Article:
Ukraine’s fastest growing major airport, Lviv expects to see passenger traffic increase this year by 42% y-o-y, to 2.2 million people, Tatyana Romanovska, the airport director, said last Friday. She spoke on the occasion of 2 million passengers using the airport this year. In October, traffic was up 45% over one year ago. Next year, she predicts traffic will increase by 30 to 40%.
With direct, year-round flights to 30 different foreign cities, Lviv is served by Ukraine’s big four low coast carriers: Ernest, Ryanair, SkyUp and Wizz Air. In the last month, SkyUp opened these new flights – Lviv-Kharkiv; Lviv-Kyiv; Lviv-Paris Beauvais; Lviv-Prague and Lviv-Tel Aviv. Last month, SkyUp started to base a Boeing at Lviv airport. Wizz Air recently started Lviv-Larnaca. Next spring, Wizz Air and Ryanair start Lviv-Budapest.
With the growth in air links, Lviv plans to develop conferences and business tourism. Andriy Moskalenko, first deputy mayor, says that over the last four years, conferences increased by 81%, from 237 in 2015 to 430 in 2018. On presenting plans for business tourism at the city’s International Economic Forum earlier this month, he said the conference industry generates “big investments because it brings European cities about 4.5 times more profit than recreational tourism.”
On Dec. 13, !FEST Holding opens a 69-room! FEST Hotel in northern Lviv. The 7-story hotel will include a restaurant and a café. It is on 15a Lemkivska St,, near the Forum Lviv shopping center.
- Tiny Bakcell Buys Big Vodaphone
- Poll: Public Pushback on Free Market Moves
Russia’s biggest mobile phone operator MTS has agreed to sell Vodaphone Ukraine Vodaphone to Azerbaijan’s Bakcell LLC for $734 million. Under pressure, after the war started, Moscow-based MTS first re-branded its Ukraine operation Vodaphone, then tried to sell it. According to analysts at Moscow’s BCS Global Markets interviewed by the Financial Times, Vodaphone “appears to have been sold at a discount.”
In the deal, Bakcell, Azerbaijan’s second-largest cell phone company, with 3.5 million subscribers, buys Vodaphone, Ukraine’s second-largest cellphone company with 20 million subscribers. According to a press release, purchase money comes from “international financial organizations” and Bakcell’s parent company, NEQSOL Holding, which includes several oil and gas companies.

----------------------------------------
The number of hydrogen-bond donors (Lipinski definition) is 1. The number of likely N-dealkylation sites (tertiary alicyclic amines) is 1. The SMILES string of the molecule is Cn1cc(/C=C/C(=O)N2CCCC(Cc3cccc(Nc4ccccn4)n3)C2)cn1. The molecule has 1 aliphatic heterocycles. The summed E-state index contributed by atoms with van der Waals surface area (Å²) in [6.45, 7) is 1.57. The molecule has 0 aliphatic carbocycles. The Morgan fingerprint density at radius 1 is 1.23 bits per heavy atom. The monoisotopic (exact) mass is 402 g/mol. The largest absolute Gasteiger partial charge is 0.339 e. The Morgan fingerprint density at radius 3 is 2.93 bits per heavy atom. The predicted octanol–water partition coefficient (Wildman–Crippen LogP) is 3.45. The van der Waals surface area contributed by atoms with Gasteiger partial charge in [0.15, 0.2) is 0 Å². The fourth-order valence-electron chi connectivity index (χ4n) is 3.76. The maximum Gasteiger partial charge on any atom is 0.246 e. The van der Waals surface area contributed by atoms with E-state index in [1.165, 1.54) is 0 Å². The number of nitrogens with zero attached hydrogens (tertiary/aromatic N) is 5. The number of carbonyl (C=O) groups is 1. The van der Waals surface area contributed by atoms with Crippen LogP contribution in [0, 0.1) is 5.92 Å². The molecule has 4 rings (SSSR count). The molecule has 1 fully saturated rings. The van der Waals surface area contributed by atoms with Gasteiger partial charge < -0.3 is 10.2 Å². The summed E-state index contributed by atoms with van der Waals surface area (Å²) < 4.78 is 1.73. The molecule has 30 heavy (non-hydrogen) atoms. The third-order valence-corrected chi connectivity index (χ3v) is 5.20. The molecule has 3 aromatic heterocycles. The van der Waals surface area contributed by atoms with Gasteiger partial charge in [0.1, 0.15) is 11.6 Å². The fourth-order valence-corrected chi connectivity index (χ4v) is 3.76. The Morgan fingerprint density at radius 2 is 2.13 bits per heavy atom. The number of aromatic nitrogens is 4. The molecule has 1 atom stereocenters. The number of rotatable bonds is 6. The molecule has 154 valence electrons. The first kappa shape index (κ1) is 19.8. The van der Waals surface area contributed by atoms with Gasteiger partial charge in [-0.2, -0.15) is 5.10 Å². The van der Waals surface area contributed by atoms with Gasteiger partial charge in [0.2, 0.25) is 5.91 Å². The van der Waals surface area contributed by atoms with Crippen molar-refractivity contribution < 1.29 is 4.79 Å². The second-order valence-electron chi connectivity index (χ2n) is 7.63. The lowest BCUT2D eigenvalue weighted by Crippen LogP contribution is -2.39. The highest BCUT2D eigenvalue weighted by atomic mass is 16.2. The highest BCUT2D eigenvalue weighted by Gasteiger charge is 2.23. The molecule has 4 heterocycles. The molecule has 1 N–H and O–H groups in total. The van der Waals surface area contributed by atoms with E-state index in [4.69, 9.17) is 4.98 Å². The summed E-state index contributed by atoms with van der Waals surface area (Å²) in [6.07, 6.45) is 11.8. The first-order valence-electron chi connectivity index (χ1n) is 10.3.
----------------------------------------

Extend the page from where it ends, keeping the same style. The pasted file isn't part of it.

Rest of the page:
In their first Ukraine investment, the Azeris enter a low margin market. Last year, Vodaphone Ukraine’s net profit dropped 20%, to $67 million, as the company invested heavily in expanding its 3G and 4G networks. Ukraine has one of Europe’s lowest average revenues per user – $14 per month.
The Zelenskiy administration’s ambition is to push Ukraine ahead of Japan and Singapore to become “first in the world” for digitization, Mikhail Fedorov, Minister for Digital Transformation, said in a interview with Radio Liberty.
Digital goals for December: Drivers licenses in smartphones; launch ‘Action’ or Дія – one window portal for citizen services, documents, and files; launch ‘Developers Office’ – to file construction documents “without the involvement of any official.”
Digital goals for next year: Add to Action: student id’s; retirement certificates, birth certificates, residence registrations; and national id cards (internal passports).
Five-year digital goal: 100% of services online and universal high-speed internet access in 2024, up from 60-70% of the nation today.
“Starting in the spring, we want to launch four services a month,” says Fedorov. “We want to make sure that in one year’s time, everyone does not think about plastic, but can safely move around the country with just a smartphone.”
Solar and wind energy investors should find compromises in 2020 between high green energy tariffs and the ability of consumers to pay, say officials of the Energy and Environmental Protection Ministry. “We expect voluntary restructuring from business, and for our part, we will show steps from the government that we are ready to do to address the deficit,” Konstantin Chizhik, deputy energy minister for European Integration, told reporters Monday. Reviewing the ministry’s goals for next year, Energy Minister Oleksiy Orzhel said: “It is very important that we find a common language with investors, that they go to the conditions of restructuring that are now proposed by the government.”
A new poll indicates majorities of Ukrainians do not support three key free-market initiatives of the Zelenskiy administration. In a nationwide poll completed last week, 58% of 2,041 people interviewed do not support the creation of a farmland market, 55% do not support the privatization of large state companies, and 49% do not support the legalization of gambling. Support for these three measures were: 24% for the land market; 22% for selling big state companies; and 38% for gambling. Only the legalization of amber mining won a majority – 71%. The poll was conducted by the Ilk Kucheriv Democratic Initiatives Fund with the Kyiv International Institute of Sociology.
- IMF Talks Go to December